What Our Pastors Really Do

Written by Sherri Bergmann

October is Pastor’s Appreciation Month, a national celebration which was established in 1992 with the mission to uplift and encourage pastors and missionaries, as well as other religious workers.

At Foothills Church we’re celebrating this opportunity to uplift and encourage our pastors who dedicate their time to uplift and encourage us, but they do much, much more than that. Here is a deeper insight into what our pastors really do.

At Foothills Church, our pastor’s primary job is to connect us to Jesus, to grow to love and serve Him. They spend countless hours preparing for a sermon to help us to do just that.  And while preparing and delivering a sermon may be the most visible task our pastors perform, they spend their days doing much, much more.  As church leaders, they are responsible for planning ministry events, building and maintaining budgets, developing staff members in their roles and responsibilities and countless other “invisible” tasks.  Their days are full.  

More than connecting us to Christ
Not only do they connect us to Jesus, they connect themselves to us, and each other. They counsel us, they pray for us, they get us married, and are with our families from birth to burial.

They are with us during our darkest times, and celebrate with us during our brightest times. They are there for us, our spouse, our children and loved ones – those who are dear to us, are dear to them. They visit us in the hospital, in prison, in addiction centers – they trade the choice of living a life of comfort to spending time in our hell. Like a police officer, they can carry that hell inside for a long time. The difference is they take that hell to Christ in prayer and do what it takes to help set us free.

Bearing our burdens
One cannot put a price tag on the priceless services they provide to help us and our loved ones get through this life, and to prepare us for our next life with Christ. Day after day, they take home with them our burdens. And even those that they don’t serve – because of dealing with the influences of Satan in the world that affects their congregation, their sheep, that they shepherd and try to protect. It wasn’t an easy job for David to be a Shepherd against the lions, it wasn’t an easy job for Christ. But because Christ exists today, our Pastors have God’s support that gets them through to help us to get through.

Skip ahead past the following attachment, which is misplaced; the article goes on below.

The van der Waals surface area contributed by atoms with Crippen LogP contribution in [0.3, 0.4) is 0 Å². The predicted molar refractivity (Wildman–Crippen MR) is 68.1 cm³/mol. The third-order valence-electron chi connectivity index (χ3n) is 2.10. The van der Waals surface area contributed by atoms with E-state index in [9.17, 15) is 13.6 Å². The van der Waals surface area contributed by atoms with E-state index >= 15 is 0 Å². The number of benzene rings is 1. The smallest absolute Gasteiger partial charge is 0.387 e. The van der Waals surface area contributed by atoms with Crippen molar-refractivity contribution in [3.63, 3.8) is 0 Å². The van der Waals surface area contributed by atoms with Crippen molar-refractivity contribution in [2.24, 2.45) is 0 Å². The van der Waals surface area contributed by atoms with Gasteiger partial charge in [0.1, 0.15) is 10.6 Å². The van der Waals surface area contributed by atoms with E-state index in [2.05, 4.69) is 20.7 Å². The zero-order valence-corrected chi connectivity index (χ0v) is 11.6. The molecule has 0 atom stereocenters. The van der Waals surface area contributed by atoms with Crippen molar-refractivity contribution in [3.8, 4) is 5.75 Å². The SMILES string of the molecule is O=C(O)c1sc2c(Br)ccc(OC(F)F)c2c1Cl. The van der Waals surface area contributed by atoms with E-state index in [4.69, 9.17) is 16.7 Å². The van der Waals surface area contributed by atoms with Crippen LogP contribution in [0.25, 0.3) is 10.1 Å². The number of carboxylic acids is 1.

Being positive in spite of the negativity
In spite of our hardships they bear, Lowell Goetze, Foothills Church member, elder, small group and class leader, provides us with a stark, contrasting reality about our pastors (and pastors in general): Pastors are some of the most positive people on the planet. Their connection to the God of the universe is evident in their optimistic manner and positive outlook on life.

From his experience serving a long time in our church, he provides an illustration of a day in their life in dealing with trivial comments to heavy duty issues, “As being a pastor, imagine how you would feel or react to complaints about the color of the carpet, the loudness of the music, close friends whose marriage is headed for divorce, the untimely death of a teenage member, the staff member who is having an affair with the leading soprano, then you are scheduled to meet with another couple in trouble this afternoon. Additionally, every week you must set aside time alone with God to listen to Him, study the Scriptures and prepare the sermon for this weekend’s services.”

Then he asks us a big question, “Would you like to have his job?”

The Pastor’s Wife 
He also points out, “Don’t forget the pastor’s wife. She gets the criticisms that come from people who don’t have the courage to talk directly with the pastor. What would you do in her position? You can’t take most complaints to the pastor and discourage him more. You can’t talk with others about a private complaint … so you stuff it. Pastor’s wives can become the most discouraged people in the church.”

He has also seen that people can have unreasonable expectations about a pastor’s wife and that some believe that even after all that she does, she should be able to play the piano, and certainly be at their favorite mid-week activity.

What’s sincerely appreciated?
Many of us have experienced the positive, and even life-changing, difference a pastor has made in our life, and our family’s life and feel indebted. The internet provides countless suggestions to show appreciation from a dinner gift card to an all-expenses paid vacation. How do we know what could be considered too little, or too much?

Knowing what would be meaningful to a pastor, Goetze provides practical recommendations that come straight from the heart: Appreciate your pastor with a hand-written note of appreciation for who he is, not for what he does. Don’t call or email. Make it personal with a hand-written note. Pastors get compliments for what they do, mainly compliments on their sermon, but few get notes of appreciation for their character qualities like loving disposition, joyful outlook, courage to preach the truth of the Bible, patience with stubborn people, kindness toward hurting people, gentleness with selfish people, faithfulness to God and having self-control regarding petty complaints. Take your pastor and his wife out to a nice dinner. Let them use your timeshare. Pray for them every day.

Also, don’t forget the pastor’s wife. Goetze noted – as you would with your pastor, send her a hand-written note of appreciation complimenting her on her godly character.

Pastors, their wives, those who lead our church and those who are staff in our church – like us, appreciate knowing they, and what they do, are appreciated. Giving the gift of love is the best gift to give.  

Posted in
Tagged with

No Comments